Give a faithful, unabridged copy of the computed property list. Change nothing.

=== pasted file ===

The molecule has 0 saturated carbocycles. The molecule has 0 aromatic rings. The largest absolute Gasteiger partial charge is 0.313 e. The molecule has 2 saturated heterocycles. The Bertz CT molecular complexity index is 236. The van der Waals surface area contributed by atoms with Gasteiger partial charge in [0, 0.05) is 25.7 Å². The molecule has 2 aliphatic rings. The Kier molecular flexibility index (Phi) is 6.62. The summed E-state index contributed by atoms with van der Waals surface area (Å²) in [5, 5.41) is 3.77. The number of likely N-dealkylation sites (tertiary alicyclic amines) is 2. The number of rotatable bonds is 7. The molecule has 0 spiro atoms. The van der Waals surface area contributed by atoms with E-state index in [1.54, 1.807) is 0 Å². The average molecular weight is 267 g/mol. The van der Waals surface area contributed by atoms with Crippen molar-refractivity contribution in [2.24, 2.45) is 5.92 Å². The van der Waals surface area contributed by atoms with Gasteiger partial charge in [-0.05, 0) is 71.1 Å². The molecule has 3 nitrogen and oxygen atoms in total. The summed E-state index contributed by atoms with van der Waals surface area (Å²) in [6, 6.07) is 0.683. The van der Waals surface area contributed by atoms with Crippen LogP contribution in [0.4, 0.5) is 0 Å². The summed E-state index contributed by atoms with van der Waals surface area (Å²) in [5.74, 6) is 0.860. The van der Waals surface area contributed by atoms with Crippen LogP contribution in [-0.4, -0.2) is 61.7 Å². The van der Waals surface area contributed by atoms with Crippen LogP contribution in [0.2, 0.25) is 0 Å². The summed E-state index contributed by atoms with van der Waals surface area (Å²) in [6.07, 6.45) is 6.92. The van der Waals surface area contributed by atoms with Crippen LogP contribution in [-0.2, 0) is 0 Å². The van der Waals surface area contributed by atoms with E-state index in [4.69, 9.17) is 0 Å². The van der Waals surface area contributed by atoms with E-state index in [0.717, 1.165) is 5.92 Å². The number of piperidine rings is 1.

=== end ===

The molecule has 0 saturated carbocycles. The molecule has 0 aromatic rings. The largest absolute Gasteiger partial charge is 0.313 e. The molecule has 2 saturated heterocycles. The Bertz CT molecular complexity index is 236. The van der Waals surface area contributed by atoms with Gasteiger partial charge in [0, 0.05) is 25.7 Å². The molecule has 2 aliphatic rings. The Kier molecular flexibility index (Phi) is 6.62. The summed E-state index contributed by atoms with van der Waals surface area (Å²) in [5, 5.41) is 3.77. The number of likely N-dealkylation sites (tertiary alicyclic amines) is 2. The number of rotatable bonds is 7. The molecule has 0 spiro atoms. The van der Waals surface area contributed by atoms with E-state index in [1.54, 1.807) is 0 Å². The average molecular weight is 267 g/mol. The van der Waals surface area contributed by atoms with Crippen molar-refractivity contribution in [2.24, 2.45) is 5.92 Å². The van der Waals surface area contributed by atoms with Gasteiger partial charge in [-0.05, 0) is 71.1 Å². The molecule has 3 nitrogen and oxygen atoms in total. The summed E-state index contributed by atoms with van der Waals surface area (Å²) in [6, 6.07) is 0.683. The van der Waals surface area contributed by atoms with Crippen LogP contribution in [0.4, 0.5) is 0 Å². The summed E-state index contributed by atoms with van der Waals surface area (Å²) in [5.74, 6) is 0.860. The van der Waals surface area contributed by atoms with Crippen LogP contribution in [-0.4, -0.2) is 61.7 Å². The van der Waals surface area contributed by atoms with Crippen LogP contribution in [0.2, 0.25) is 0 Å². The summed E-state index contributed by atoms with van der Waals surface area (Å²) in [6.07, 6.45) is 6.92. The van der Waals surface area contributed by atoms with Crippen LogP contribution in [-0.2, 0) is 0 Å². The van der Waals surface area contributed by atoms with E-state index in [4.69, 9.17) is 0 Å². The van der Waals surface area contributed by atoms with E-state index in [0.717, 1.165) is 5.92 Å². The number of piperidine rings is 1.